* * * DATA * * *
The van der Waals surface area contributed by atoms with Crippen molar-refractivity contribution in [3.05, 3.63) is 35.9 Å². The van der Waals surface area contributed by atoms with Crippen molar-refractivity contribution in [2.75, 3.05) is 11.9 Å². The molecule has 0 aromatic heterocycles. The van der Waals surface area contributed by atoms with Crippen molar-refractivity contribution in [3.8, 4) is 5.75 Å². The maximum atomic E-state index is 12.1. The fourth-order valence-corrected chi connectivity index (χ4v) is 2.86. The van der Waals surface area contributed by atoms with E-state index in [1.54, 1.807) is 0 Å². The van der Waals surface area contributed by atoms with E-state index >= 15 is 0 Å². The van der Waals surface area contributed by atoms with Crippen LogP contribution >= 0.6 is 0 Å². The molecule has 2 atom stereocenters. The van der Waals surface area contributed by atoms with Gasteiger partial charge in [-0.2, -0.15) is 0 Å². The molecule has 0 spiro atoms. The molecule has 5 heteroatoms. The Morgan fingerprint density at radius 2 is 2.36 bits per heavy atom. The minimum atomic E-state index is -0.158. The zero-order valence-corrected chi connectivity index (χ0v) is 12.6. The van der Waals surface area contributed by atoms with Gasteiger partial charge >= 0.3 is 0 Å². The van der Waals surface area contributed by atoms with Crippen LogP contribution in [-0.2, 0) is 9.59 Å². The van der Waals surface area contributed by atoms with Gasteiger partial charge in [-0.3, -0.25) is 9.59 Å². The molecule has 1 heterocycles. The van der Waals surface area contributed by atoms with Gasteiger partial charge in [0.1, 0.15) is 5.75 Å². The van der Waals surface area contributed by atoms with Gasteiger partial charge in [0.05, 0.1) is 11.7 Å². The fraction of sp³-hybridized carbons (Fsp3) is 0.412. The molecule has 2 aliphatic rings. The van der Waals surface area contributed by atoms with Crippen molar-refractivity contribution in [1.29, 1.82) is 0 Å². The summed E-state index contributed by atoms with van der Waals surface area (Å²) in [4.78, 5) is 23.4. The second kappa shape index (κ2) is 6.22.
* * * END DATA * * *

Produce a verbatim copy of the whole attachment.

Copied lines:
The van der Waals surface area contributed by atoms with Crippen molar-refractivity contribution in [3.05, 3.63) is 35.9 Å². The van der Waals surface area contributed by atoms with Crippen molar-refractivity contribution in [2.75, 3.05) is 11.9 Å². The molecule has 0 aromatic heterocycles. The van der Waals surface area contributed by atoms with Crippen molar-refractivity contribution in [3.8, 4) is 5.75 Å². The maximum atomic E-state index is 12.1. The fourth-order valence-corrected chi connectivity index (χ4v) is 2.86. The van der Waals surface area contributed by atoms with E-state index in [1.54, 1.807) is 0 Å². The van der Waals surface area contributed by atoms with E-state index >= 15 is 0 Å². The van der Waals surface area contributed by atoms with Crippen LogP contribution >= 0.6 is 0 Å². The molecule has 2 atom stereocenters. The van der Waals surface area contributed by atoms with Gasteiger partial charge in [-0.2, -0.15) is 0 Å². The molecule has 0 spiro atoms. The molecule has 5 heteroatoms. The Morgan fingerprint density at radius 2 is 2.36 bits per heavy atom. The minimum atomic E-state index is -0.158. The zero-order valence-corrected chi connectivity index (χ0v) is 12.6. The van der Waals surface area contributed by atoms with Gasteiger partial charge >= 0.3 is 0 Å². The van der Waals surface area contributed by atoms with Crippen LogP contribution in [-0.2, 0) is 9.59 Å². The van der Waals surface area contributed by atoms with Gasteiger partial charge in [-0.3, -0.25) is 9.59 Å². The molecule has 1 heterocycles. The van der Waals surface area contributed by atoms with Gasteiger partial charge in [0.1, 0.15) is 5.75 Å². The van der Waals surface area contributed by atoms with Gasteiger partial charge in [0.05, 0.1) is 11.7 Å². The fraction of sp³-hybridized carbons (Fsp3) is 0.412. The molecule has 2 aliphatic rings. The van der Waals surface area contributed by atoms with Crippen molar-refractivity contribution in [1.29, 1.82) is 0 Å². The summed E-state index contributed by atoms with van der Waals surface area (Å²) in [4.78, 5) is 23.4. The second kappa shape index (κ2) is 6.22.